PURPOSE: Blood pressure (BP) fluctuations in patients undergoing valve surgery are common and BP management can be challenging. The Evaluation of Clevidipine in the Postoperative Treatment of Hypertension Assessing Safety Events (ECLIPSE) trial revealed that BP control was a significant predictor of increased 30-day mortality and renal dysfunction in patients undergoing cardiac surgery. The purpose of this analysis was to determine whether systolic BP (SBP) fluctuations outside of a prespecified range predict short-term mortality in valvular surgery patients.
METHODS: Of the 1,507 patients in ECLIPSE, the 342 who underwent valve surgery (repair/replacement, with/without coronary artery bypass graft [CABG]) were the focus of this analysis. BP control was assessed using area under the curve (AUC), capturing magnitude and duration of SBP excursions outside defined BP ranges. Patients were randomized 1:1 to clevidipine, a rapid-acting IV dihydropyridine calcium channel blocker, or a comparator (nitroglycerin, sodium nitroprusside, or nicardipine). Multiple logistic regression was used to estimate risk for AUC values related to 30-day mortality.
RESULTS: Baseline demographics were: mean age 66±12 years; male 63%; mean BP 137/69 mmHg; aortic valve surgery, n=231; mitral valve surgery, n=87; tricuspid valve surgery, n=2; and combined CABG+valve surgery, n=22. All patients had perioperative hypertension and were treated with IV agents. BP excursions outside the defined AUC range were a significant predictor of 30-day mortality, as was SBP at baseline. When the SBP range was narrowed (to 105–145 mmHg), reduction in BP fluctuations continued to have a salutary influence on preventing 30-day mortality. Although no statistically significant differences among antihypertensive agents existed in this population, a trend for improved BP control (AUC) with clevidipine versus active comparators was observed.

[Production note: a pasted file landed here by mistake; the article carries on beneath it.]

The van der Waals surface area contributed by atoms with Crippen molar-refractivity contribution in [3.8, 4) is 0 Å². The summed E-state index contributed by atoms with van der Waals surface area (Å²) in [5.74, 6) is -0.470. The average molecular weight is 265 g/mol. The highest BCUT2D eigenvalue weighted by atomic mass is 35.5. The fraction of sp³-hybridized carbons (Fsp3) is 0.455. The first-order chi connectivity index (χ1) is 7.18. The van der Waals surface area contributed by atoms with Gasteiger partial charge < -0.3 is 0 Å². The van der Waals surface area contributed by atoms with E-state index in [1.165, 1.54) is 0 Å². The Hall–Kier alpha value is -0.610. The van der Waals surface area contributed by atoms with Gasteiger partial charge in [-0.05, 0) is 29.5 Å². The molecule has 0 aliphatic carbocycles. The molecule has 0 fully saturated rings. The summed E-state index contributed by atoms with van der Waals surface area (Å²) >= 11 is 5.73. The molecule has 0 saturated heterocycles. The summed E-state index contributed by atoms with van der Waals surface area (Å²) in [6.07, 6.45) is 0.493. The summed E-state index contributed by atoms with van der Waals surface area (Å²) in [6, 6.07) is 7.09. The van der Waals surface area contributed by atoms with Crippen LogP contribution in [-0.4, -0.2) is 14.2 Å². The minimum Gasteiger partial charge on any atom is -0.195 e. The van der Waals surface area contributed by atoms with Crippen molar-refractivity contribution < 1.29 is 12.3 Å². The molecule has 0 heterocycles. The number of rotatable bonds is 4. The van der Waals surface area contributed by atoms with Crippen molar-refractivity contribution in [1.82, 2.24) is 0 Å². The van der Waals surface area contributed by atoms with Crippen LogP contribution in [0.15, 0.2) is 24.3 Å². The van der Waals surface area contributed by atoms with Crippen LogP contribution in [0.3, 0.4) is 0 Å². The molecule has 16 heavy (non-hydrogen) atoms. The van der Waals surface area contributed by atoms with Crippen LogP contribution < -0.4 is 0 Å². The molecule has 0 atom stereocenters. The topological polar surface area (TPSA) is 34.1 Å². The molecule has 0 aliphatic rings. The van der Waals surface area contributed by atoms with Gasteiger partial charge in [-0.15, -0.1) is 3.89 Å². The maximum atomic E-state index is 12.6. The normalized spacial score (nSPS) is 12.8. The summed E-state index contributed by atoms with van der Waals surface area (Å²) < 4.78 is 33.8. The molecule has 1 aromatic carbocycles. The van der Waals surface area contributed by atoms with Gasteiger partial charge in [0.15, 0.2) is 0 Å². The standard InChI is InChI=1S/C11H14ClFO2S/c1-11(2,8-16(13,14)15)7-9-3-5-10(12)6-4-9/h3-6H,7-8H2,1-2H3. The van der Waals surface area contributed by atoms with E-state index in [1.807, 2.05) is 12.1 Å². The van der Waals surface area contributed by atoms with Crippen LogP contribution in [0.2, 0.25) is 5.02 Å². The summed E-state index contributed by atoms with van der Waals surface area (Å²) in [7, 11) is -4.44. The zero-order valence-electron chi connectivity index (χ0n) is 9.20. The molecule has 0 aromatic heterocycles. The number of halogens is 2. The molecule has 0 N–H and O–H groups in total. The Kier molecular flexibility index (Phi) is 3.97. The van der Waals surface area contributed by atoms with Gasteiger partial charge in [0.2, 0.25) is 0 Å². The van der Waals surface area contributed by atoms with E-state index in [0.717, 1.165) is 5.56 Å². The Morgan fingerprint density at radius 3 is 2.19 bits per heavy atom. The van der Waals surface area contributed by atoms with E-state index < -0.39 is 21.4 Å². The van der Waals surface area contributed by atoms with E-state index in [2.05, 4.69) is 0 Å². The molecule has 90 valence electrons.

CONCLUSION: BP fluctuations were a powerful predictor of short-term mortality in patients undergoing cardiac valve surgery. Minimizing SBP fluctuations within a narrow range further improved 30-day mortality.
CLINICAL IMPLICATIONS: Tight perioperative BP control is critical. Short-acting BP medications that maintain patients within a narrow BP range may be beneficial during valve surgery.
DISCLOSURE: Cornelius Dyke, Consultant fee, speaker bureau, advisory committee, etc. The Medicines Company, Schering-Plough, Sanofi-Avenits, Bristol-Myers Squibb; No Product/Research Disclosure Information